Diana Ross, Stevie Wonder and Smokey Robinson hold court on Great White Way
Diana Ross, Stevie Wonder and Smokey Robinson were holding court there on Row L of the Lunt-Fontanne Theater as dozens of iPhones clicked away to record the moment. Not being photographed but standing nearby were Bono, Sting, David Geffen, Jane Fonda, Evander Holyfield, Jesse Jackson, Vanessa Williams, Spike Lee (in orange pork pie hat and matching sweater) and Cuba Gooding Jr. (in black stocking cap and matching hoodie). And that was just the intermission at the April 14 Broadway opening of the new musical “Motown”!
Already the crowd was feeling celebratory since complimentary Veuve Clicquot had been made available in plastic zippy cups before the curtain even went up.
When that curtain came down three hours later, the man of the hour joined the cast on stage as fellow producer Kevin McCollum announced, “Will the real Berry Gordy please stand up!” Then McCollum quickly added, “Diana Ross is in the house” as she entered stage left. Then came Robinson and Gladys Knight and Mary Wells and Mary Wilson and finally Wonder, who was literally hoisted up by ushers from the audience to the stage as opening nighters went nuts.
That ovation went on and on until McCollum finally shouted out, “I’m clearly the only one worried about overtime!”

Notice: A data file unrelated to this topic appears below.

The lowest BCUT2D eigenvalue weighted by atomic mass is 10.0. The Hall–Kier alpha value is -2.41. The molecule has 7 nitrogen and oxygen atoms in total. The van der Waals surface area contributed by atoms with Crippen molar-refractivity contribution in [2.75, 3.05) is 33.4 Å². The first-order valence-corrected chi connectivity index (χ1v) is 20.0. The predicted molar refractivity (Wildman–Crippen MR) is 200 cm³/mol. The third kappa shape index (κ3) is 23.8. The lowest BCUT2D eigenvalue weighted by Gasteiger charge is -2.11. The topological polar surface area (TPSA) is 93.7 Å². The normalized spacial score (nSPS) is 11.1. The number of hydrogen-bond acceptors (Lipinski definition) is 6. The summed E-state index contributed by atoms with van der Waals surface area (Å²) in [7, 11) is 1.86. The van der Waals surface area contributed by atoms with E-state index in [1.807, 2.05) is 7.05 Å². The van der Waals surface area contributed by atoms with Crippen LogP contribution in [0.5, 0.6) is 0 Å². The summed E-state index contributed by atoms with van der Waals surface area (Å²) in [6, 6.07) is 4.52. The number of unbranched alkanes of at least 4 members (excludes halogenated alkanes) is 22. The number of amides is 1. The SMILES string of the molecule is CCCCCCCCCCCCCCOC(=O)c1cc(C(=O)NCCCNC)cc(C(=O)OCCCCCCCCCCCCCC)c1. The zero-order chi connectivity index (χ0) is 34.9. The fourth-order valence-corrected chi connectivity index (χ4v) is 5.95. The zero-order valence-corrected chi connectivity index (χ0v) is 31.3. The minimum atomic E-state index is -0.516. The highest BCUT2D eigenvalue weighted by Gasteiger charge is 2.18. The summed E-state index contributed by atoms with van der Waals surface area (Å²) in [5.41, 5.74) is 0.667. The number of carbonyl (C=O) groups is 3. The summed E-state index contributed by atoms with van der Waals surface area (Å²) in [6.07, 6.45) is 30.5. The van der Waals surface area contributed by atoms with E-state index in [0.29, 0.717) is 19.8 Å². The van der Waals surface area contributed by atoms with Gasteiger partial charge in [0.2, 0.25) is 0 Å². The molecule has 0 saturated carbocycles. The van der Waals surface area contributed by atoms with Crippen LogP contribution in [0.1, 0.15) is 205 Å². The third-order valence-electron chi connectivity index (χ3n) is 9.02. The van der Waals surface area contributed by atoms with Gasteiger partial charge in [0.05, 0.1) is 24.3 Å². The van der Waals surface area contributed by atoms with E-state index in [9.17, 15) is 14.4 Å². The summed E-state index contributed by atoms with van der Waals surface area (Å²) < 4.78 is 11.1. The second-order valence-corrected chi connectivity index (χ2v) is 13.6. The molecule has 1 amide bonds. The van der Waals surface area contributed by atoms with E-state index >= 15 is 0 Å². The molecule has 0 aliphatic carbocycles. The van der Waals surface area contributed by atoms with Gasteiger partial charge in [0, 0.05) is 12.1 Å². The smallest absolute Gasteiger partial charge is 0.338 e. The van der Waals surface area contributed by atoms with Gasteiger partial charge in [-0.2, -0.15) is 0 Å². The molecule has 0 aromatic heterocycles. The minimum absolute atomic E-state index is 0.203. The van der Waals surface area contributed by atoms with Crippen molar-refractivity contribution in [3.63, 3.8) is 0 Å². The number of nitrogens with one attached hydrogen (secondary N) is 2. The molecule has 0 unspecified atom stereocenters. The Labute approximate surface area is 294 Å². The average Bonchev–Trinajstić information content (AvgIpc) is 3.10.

But Gordy got the last word, “I just want to thank you all for sharing my dream!”
“Motown” is the new Broadway tuner that the Gotham press has virtually ignored (the New York Times) or poo-poohed (the New York Post) as a vanity project. But Gordy and company are licking those wounds all the way to the bank since the musical now enjoys a hefty $16 million-plus advance after selling out at over $1 million a session for the last four weeks (a B.O. feat that is unprecedented for a show opening cold in Gotham sans stars in the cast).
At the Roseland afterparty, helmer Charles Randolph-Wright had to admit he’s been a little surprised by the show’s enormous B.O. prowess. Only Gordy seems to have taken that success totally in stride. “Never underestimate the power of the underestimated,” he told his director.